Taylor v Provan (1864) 2 M 1226
Provan went to Taylor’s farm and offered to buy 31 cattle at £14 per head, but Taylor refused to accept less than £15. After trying unsuccessfully to purchase cattle elsewhere, Provan returned to Taylor’s farm the worse for drink and offered £15 per head, which was accepted by Taylor. Taylor later brought an action against Provan for the price of the cattle, and Provan claimed that he had been incapable, through intoxication, of entering into the contract. Held: There was no evidence to suggest that Provan was totally incapacitated through drink, to the extent that he was unable to understand what he was doing. The contract was valid. J Loudon & Co v Elder’s Curator Bonis 1923 SLT 226 (OH)
Elder, a Dundee merchant, ordered goods from Loudon on March 23 and 28. On March 31, before any of the goods were delivered, Elder was certified insane and on April 1 Loudon were informed that the contracts were cancelled. The company sued Elder’s curator bonis for damages for breach of contract. Elder was proved to have been insane at the time the orders were given. Held: There was no liability for breach of contract as the orders were null and void. Muirhead & Turnbull v Dickson (1905) 13 SLT 151
Muirhead & Turnbull supplied a piano to Dickson at a price of £26 to be paid at 15s per month. Dickson fell behind with the payments and the pursuers wished to take back the piano.They did so on the basis that either there was no contract between the parties, because there was no consensus, or that the contract was one of hire purchase, so that in either case the ownership of the piano remained with Muirhead & Turnbull. Dickson claimed that the contract was one of sale by instalments, so that ownership of the piano had passed to Dickson. Held: Muirhead and Turnbull had intended to make a contract of hire-purchase and Dickson had intended to make a contract of purchase paid by instalments, but on the evidence Dickson was justified in his understanding of the contract. The pursuer’s action for redelivery of the piano failed, the correct remedy being for the unpaid instalments. Question 2
Carlill v Carbolic Smokeball Co  1 QB 256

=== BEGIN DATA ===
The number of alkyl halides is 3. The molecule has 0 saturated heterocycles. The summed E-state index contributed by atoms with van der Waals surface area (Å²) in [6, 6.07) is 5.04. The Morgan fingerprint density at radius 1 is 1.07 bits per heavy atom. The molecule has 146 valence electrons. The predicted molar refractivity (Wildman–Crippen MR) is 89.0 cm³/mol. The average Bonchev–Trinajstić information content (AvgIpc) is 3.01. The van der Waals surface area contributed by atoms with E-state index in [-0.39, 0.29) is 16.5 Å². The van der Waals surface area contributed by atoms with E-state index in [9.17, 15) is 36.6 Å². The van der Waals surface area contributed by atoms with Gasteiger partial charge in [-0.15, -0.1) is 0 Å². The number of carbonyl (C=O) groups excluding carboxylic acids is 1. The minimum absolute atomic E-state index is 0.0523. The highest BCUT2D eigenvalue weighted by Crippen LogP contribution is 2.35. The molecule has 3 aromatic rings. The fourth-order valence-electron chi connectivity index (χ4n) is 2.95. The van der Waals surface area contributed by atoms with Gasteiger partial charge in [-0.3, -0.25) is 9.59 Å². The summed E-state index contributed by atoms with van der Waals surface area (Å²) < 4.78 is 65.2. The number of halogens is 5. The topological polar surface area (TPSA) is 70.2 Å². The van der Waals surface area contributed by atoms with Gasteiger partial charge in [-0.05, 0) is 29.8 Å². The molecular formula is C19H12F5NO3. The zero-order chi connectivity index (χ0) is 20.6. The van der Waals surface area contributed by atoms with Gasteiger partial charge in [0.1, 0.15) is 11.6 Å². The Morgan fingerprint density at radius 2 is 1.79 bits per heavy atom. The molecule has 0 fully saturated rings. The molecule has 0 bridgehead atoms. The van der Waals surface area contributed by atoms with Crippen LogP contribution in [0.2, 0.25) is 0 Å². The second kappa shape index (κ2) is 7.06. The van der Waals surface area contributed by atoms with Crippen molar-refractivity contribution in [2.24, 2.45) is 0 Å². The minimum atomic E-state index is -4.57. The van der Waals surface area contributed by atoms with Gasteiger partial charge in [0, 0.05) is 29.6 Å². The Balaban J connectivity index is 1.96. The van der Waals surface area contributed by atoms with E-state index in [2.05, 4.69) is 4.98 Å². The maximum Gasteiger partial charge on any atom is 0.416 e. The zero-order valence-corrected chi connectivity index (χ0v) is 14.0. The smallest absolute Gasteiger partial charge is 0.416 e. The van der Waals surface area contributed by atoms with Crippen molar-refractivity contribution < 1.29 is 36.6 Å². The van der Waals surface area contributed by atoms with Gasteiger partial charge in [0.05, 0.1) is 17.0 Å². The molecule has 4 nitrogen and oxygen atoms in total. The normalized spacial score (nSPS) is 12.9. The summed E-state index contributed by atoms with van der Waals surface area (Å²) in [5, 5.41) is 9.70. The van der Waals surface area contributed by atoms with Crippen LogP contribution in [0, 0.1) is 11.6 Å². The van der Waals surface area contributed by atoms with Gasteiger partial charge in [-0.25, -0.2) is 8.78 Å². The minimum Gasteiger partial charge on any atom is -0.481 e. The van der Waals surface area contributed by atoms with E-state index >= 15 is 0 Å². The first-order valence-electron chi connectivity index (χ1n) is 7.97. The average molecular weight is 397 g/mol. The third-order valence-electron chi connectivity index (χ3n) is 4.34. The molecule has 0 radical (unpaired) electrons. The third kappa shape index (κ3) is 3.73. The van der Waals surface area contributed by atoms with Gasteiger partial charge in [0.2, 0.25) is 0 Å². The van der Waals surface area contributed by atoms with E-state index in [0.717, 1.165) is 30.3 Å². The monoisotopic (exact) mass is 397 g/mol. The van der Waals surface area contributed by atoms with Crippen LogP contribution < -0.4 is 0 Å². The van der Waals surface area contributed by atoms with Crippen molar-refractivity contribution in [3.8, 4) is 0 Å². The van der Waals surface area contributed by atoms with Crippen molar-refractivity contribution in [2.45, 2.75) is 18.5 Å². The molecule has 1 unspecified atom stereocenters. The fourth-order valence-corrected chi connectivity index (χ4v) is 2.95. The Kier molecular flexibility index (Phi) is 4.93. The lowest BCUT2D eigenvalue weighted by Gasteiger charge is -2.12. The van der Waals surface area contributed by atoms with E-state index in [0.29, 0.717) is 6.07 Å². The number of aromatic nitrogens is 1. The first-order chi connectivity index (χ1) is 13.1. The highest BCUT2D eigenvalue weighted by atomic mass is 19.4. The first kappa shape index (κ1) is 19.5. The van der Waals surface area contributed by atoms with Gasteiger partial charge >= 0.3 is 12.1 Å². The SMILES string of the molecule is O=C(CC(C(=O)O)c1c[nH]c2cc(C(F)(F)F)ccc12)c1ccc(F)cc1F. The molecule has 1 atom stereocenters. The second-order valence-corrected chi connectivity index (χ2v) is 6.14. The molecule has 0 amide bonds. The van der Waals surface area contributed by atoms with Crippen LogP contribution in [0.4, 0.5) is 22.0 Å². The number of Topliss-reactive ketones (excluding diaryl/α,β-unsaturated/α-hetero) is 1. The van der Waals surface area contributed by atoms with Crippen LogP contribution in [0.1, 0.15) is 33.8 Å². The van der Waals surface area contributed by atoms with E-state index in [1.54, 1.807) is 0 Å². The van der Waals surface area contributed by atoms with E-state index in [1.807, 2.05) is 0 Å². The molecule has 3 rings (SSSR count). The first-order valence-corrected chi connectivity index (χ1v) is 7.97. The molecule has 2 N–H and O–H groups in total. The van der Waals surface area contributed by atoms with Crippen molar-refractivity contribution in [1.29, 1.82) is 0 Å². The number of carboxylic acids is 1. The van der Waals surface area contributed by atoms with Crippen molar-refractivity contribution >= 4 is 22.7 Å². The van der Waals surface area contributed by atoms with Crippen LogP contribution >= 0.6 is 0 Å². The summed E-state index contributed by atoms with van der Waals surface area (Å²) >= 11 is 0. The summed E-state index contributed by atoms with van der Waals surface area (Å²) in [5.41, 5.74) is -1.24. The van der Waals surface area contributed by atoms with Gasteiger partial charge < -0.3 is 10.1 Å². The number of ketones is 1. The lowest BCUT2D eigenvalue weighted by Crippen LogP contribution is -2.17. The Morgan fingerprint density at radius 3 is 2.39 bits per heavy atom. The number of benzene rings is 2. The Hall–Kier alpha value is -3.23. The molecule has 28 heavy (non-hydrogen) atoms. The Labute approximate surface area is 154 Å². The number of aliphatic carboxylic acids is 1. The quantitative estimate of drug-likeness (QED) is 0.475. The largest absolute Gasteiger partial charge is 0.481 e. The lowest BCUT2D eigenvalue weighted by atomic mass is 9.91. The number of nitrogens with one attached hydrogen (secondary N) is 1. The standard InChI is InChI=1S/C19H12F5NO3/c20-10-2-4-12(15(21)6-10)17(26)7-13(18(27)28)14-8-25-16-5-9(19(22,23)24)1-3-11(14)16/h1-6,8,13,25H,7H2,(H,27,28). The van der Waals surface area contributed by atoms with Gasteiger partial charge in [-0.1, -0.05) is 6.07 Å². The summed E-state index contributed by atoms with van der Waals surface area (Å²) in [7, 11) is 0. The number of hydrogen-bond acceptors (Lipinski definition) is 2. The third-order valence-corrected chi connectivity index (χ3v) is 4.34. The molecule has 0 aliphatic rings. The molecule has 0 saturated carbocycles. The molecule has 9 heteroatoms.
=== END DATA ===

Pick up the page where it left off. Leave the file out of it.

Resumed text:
Defendants were proprietors of a medical preparation called “The Carbolic Smoke Ball”. They advertised in a number of newspapers that they would pay £100 to anyone who contracted influenza after using the ball three times a day for two weeks. Mrs Carlill used the ball as advertised and caught flu. She sued for the £100 promised by the advertisement. Various defences were raised; in particular it was claimed that the advertisement was not intended to constitute an offer, since it would amount to an attempt to contract with the whole world, which was impossible. Held: There was a binding contract. The advertisement was an offer to the whole world, which was accepted by those who fulfilled the conditions. Mrs Carlill had fulfilled the conditions, and was thus entitled to be paid the £100. Wolf & Wolf v Forfar Potato Co 1984 SLT 100
The defenders sent a telex dated 29/11/77 to the pursuers in Amsterdam, offering to sell a specific quantity of potatoes, the offer to remain open until 17.00 hours the following day. The pursuers replied by telex stating that they accepted the offer, then varying certain of its terms. After a telephone conversation with the defenders, the pursuers sent a further telex, still within the time limit, accepting the defender’s original offer, though requesting that additional points be given consideration. The defenders did not supply the potatoes and were sued for damages. Held: The defenders could not be liable for breach of contract as there was no contract. The terms of the pursuer’s original “acceptance” did not meet the terms of the offer and therefore constituted a counter-offer. This had the effect of making the original offer lapse. The time limit, which was part of that orginal offer, lapsed at the same time....
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